Whether it's intended for the family room or the living room, your sofa represents a major investment of time, money and decorating sense. One goal of choosing fabric for the sofa, therefore, is to maximize wear. Different fabrics meet the needs of different room settings and sofa styles. Giving some time to defining the place of your sofa in your decor and in the activities of your family will help you choose fabrics that keep your sofa good-looking for a long time.
The "Everything" Sofa
The heart of the family room or relaxed living room, the "everything" sofa serves many purposes. Users snack, watch the game, nap, wrestle, lounge, read and — no matter what anyone says — play with the dog. An everything sofa needs smooth-finish, tightly woven fabric, preferably one that's pretreated with stain repellent. Fabrics that mix natural fibers with synthetics often have greater thread strength than those made of a single material. A small print or tweed-like pattern in medium-tone colors provides a better defense against spills and scuff marks than a solid color.
The Living Room Classic
If the challenge of the everything sofa is to survive high levels of activity, the task of the living room classic is to last as long as possible under routine wear. Smooth-finish fabrics with high thread counts lead choices, but solid colors may meet your needs and prove visually less tiring than a pattern. Light and dark colors can be included in your choices, with two caveats: fading and fashion. Fabric choices need to make allowances for possible fading and sun damage, especially if window treatments let in lots of daylight. Whether solid or print, colors should stay in the neutral range if possible. An impulsive tangerine, no matter how long-lasting, will make your furniture seem dated long before the fabric requires replacement.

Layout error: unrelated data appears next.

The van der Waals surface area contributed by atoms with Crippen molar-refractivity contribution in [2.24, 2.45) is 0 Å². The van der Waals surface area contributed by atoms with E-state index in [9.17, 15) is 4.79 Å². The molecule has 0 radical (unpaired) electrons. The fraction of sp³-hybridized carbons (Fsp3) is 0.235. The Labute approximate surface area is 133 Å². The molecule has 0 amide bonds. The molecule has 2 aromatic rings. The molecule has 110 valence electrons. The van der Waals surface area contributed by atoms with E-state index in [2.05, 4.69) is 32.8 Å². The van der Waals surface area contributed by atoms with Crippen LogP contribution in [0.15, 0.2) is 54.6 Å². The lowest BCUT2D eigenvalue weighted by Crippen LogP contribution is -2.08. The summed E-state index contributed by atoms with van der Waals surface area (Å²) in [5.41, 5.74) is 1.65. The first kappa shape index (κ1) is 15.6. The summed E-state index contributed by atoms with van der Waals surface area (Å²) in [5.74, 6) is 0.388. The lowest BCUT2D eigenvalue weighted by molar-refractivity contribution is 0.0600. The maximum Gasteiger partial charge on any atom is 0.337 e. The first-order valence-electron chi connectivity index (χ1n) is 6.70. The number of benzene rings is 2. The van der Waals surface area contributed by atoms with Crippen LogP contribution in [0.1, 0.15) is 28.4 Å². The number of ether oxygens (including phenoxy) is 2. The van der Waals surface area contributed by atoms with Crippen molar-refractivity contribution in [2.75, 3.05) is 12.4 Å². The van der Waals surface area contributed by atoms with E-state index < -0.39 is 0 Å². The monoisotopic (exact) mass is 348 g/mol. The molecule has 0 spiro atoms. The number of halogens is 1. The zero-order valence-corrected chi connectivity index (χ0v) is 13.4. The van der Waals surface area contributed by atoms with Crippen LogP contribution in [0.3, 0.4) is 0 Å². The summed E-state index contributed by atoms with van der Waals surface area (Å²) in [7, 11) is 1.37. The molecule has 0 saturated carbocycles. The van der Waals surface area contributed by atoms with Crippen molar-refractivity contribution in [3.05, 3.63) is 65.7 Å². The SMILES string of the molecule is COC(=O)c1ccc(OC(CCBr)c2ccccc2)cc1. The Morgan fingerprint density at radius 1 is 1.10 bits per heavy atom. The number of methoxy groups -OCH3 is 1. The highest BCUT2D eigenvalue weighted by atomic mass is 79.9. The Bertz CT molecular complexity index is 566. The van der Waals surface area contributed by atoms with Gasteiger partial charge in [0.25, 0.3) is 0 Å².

Depending on your family's activities, you may wish to choose from fabrics pretreated with stain guard. You should also become familiar with the furniture industry's cleanability code, adopted in 1969. This code specifies the recommended cleaning method for the fabric you have chosen, from Code W — spot-clean with water-based cleaners — to Code X — vacuum-clean only. Prompt treatment of problems can contribute greatly to long wear.
The Luxury Sofa
The names of fabrics suitable for a high-fashion sofa evoke years of elegance: satin, damask, velvet, jacquard, tapestry and shantung. Knowledge of the Cleanability Code is critical if you want to purchase a luxury sofa — as is the name of a good upholstery cleaner. Smooth finish is no longer essential, although you may wish to avoid weaves with loose threads that catch easily on jewelry. Fading remains a concern because luxury fabrics are expensive to replace, and flaws seem to stand out as though spotlit. For a showpiece, the ability of fabric to hold color well is important.
Although knowledgeable fabric selection is the best guarantee of durability, a few strategies may be used to support good wear. Regular vacuuming and brushing of all surfaces will keep fabric clean and attractive. In areas where fading is a frequent concern, upholsterers may offer hemmed throws of fabric identical to that on the furniture, a particular asset in situations where a throw might look silly or unstylish. Upholsterers can also make floor pillows of identical fabric, expanding seating and lessening the stress of overcrowding on fabric. Regular professional cleaning or cleaning with a commercial machine helps fabric look consistently good.